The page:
Some doctors are poor communicators; those of us who work in the oncology field are accustomed to speaking in medical terms all the time, and sometimes forget that the person we are talking with is not a clinician but a patient with an unknown diagnosis. Using confusing language, giving incomplete information, and perhaps worse, lacking any expression of concern, can send you into a world that feels like you are living a nightmare. And some of you are, but not always. Read this article about a woman who thought she was dealing with a gynecological cancer, because of the information (and misinformation) she received.

This is also a good example of why navigators need to translate information for patients, because we are not always able to be present during such conversations. (I teach communication skills to medical fellows and wish I could do it globally.) There are also amazing oncologists who are gifted in the way they communicate with patients and ensure that what is being said is fully understood. This also builds trust. Everyone dealing with cancer needs to be surrounded by good, effective, compassionate, and smart communicators.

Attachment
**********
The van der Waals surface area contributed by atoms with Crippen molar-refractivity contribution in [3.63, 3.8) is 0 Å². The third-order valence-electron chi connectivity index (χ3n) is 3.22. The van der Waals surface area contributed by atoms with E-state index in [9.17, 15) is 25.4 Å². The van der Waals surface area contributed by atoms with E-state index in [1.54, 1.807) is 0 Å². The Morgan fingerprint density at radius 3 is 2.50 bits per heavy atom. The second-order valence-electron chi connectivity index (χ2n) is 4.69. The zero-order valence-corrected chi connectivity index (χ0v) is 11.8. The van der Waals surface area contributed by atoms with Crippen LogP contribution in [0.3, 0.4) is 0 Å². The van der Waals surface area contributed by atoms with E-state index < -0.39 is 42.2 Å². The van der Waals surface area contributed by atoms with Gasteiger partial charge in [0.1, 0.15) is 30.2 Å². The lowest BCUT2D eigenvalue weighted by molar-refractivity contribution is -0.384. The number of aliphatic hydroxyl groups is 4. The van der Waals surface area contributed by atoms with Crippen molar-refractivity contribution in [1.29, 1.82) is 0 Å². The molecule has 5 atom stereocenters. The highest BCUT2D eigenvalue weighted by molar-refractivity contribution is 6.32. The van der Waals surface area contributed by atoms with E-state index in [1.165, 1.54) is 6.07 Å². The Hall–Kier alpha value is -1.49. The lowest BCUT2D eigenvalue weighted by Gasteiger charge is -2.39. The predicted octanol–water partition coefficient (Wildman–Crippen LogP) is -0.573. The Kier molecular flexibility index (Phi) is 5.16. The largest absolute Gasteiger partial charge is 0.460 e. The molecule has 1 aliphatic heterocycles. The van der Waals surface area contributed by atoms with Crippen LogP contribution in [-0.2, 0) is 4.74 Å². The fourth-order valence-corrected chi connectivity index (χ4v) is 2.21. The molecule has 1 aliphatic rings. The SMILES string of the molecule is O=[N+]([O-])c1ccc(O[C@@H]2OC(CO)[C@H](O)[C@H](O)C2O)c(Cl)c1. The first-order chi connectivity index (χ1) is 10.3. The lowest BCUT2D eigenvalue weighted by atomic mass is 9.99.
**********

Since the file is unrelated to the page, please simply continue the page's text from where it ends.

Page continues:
Be well, stay safe. Mask up, stay 6 feet apart, wash your hands, only leave your home for essential reasons (like your chemotherapy treatments), and join me in hoping for better days ahead in 2021. During these difficult times we have all experienced since early March 2020, I make a point of reading a verse that I have in my office. I purchased this verse on a small piece of parchment paper when I was just 12.

Several decades later I learned that it was originally written on a prison-cell wall, in blood. It says:

I believe in the sun, even when it is not shining.

I believe in love, even when I do not feel it.

I believe in God, even when he is silent.

I like to think that that prisoner was eventually freed and found his family again. So, keep the faith, and know that better days will eventually return. Make a list of all the positive things that have come out of the darkness—the darkness of cancer and the darkness caused by COVID-19.

Focus on what brings you joy, and what you look forward to resuming after COVID-19. Personally, I hope to run into one of you on a street corner and you point at me and say, “I know you from CONQUER magazine” so we can exchange hugs.

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Last modified: January 4, 2021